One of Biden’s signature anti-poverty programs is the Child Tax Credit, which gives families $300 per month per child as a tax refund (if someone pays no taxes, they receive a check). Unfortunately, the implementation leaves a lot to be desired (boldface mine):
While this money will be automatically sent out to families who file taxes, parents in the direst need of financial aid — those with incomes so low they don’t need to file taxes — must use a separate online portal to sign up for the benefit.
But already, the government’s website is proving to be very inaccessible….
The website requires Americans to have an email address before inputting any personal information, is only in English and only works on desktop computers or laptops. On a mobile phone, the website is essentially unusable, with the text stretching off of the screen.
“For it to reach the people we want it to reach and to have the impact we want, it needs to be in multiple languages,” Mata-Cisneros said. “We would like to see the email requirement eliminated. Making it mobile friendly — you can’t use it on your phone — we are really concerned about that.”
The online tool looks very similar to the government website the IRS used last year to distribute stimulus checks to this same population.
“In our assessment it’s pretty much inaccessible to a lot of underserved communities,” Jen Burdick, an attorney with the Community Legal Services of Philadelphia, whose clients overwhelmingly ran into issues with the online portal last year. “All in all it means most people cannot do this on their own.”
…And, for those who do have an email address and access to a computer, the tool itself requires a level of tax literacy non-filers often don’t have, Burdick said. The platform doesn’t simplify information requests like TurboTax would, instead it looks like a government tax return document…
The IRS says it is working to improve the website but pointed out that the tool was built with two private partners: Intuit, the company behind TurboTax, and the Free File Alliance….
Meanwhile, Intuit was quick to blame the IRS for usability issues.
Responding to one user who complained via Twitter that they couldn’t use the tool on their smartphone, an Intuit QuickBooks IT support team employee responded that the “website was created by the IRS.”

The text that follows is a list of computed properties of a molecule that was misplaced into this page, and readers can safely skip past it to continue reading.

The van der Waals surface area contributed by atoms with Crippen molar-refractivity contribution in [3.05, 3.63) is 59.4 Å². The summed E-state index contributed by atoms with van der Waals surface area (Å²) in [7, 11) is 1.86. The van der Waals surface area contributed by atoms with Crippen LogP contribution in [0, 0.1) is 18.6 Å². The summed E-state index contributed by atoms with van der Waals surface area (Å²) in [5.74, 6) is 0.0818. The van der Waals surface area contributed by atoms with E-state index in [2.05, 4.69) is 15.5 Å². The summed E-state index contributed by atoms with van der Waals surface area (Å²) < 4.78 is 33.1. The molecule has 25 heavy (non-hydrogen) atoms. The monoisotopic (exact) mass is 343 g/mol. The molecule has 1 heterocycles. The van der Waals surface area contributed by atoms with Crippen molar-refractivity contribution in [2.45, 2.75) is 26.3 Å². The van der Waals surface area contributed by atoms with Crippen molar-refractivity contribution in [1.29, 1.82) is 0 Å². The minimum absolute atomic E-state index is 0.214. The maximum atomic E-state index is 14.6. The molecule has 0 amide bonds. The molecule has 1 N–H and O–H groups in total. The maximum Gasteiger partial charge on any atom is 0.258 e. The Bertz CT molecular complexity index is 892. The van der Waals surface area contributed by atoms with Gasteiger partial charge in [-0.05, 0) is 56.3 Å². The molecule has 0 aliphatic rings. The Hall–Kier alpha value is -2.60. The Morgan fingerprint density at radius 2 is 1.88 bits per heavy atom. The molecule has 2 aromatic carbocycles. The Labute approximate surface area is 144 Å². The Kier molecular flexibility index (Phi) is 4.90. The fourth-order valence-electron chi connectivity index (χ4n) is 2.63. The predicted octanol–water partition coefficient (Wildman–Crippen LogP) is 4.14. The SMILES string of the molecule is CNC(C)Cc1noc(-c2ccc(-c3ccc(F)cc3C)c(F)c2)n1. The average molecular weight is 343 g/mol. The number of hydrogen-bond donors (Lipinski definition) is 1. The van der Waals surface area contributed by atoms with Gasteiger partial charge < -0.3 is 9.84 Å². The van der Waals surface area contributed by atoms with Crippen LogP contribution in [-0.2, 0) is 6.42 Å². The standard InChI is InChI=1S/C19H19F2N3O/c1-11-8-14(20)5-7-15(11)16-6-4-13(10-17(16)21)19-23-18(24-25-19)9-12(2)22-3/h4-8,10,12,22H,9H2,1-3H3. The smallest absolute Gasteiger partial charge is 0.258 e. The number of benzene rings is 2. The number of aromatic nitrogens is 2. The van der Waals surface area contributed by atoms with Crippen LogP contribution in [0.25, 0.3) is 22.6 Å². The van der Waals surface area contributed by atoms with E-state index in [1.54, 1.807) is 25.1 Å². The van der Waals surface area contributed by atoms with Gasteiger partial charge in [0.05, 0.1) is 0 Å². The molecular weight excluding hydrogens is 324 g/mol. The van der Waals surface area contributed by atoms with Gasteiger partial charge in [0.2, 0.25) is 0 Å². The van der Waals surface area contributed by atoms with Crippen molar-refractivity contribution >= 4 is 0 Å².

These failures of governance provide an opportunity–if Biden is willing to seize it (boldface mine):
The issues with getting the very poor into this program appear to be, at least in part, artifacts of anticompetitive agreements between the IRS and members of the Free File Alliance. These firms know that the IRS obviously has the capability to provide higher quality and lower-cost tax filing services to the public. Such a competitive public option for tax filing would clearly drive most of them out of business, so they spend their money and lobbying efforts on making sure the public never gets such a public option. In general, it’s the public who loses here. And in the case of the CTC, it’s the most impoverished children in our society who will lose out due to Intuit’s greed.
We can and should build a coherent welfare state to meet the basic needs of everyone in our society. The CTC has design problems that hamper its ability to rise to that challenge, and PPP has criticized those flaws. But the Non-filer Sign-up Tool is a huge red flag that, beyond the design flaws, there are administrative issues with the program. The difference is, for some of those administrative issues, like the problems with this tool, Joe Biden does not need a single vote to fix them. He just needs to call up Janet Yellen and demand an immediate fix. He is the President, after all, and his flagship program is on the line.
Longer term, the IRS needs to rip up these mafia-like agreements with Intuit and the FFA, and create a free, public tax-filing service administered by the government itself. The American public deserves to not be treated like fools by profit-seekers like Intuit.
If you want people to turn out to vote for you, people have to like this crap. If you make a program impossible to use, especially in the service of corporate profits, this, oddly enough, demobilizes voters. Biden could fix this, but will he? Democrats have to learn that, when they control the executive branch, they actually have to…execute. Of course, that might involve pissing off campaign contributors, but Democrats are going to have to pick some fights.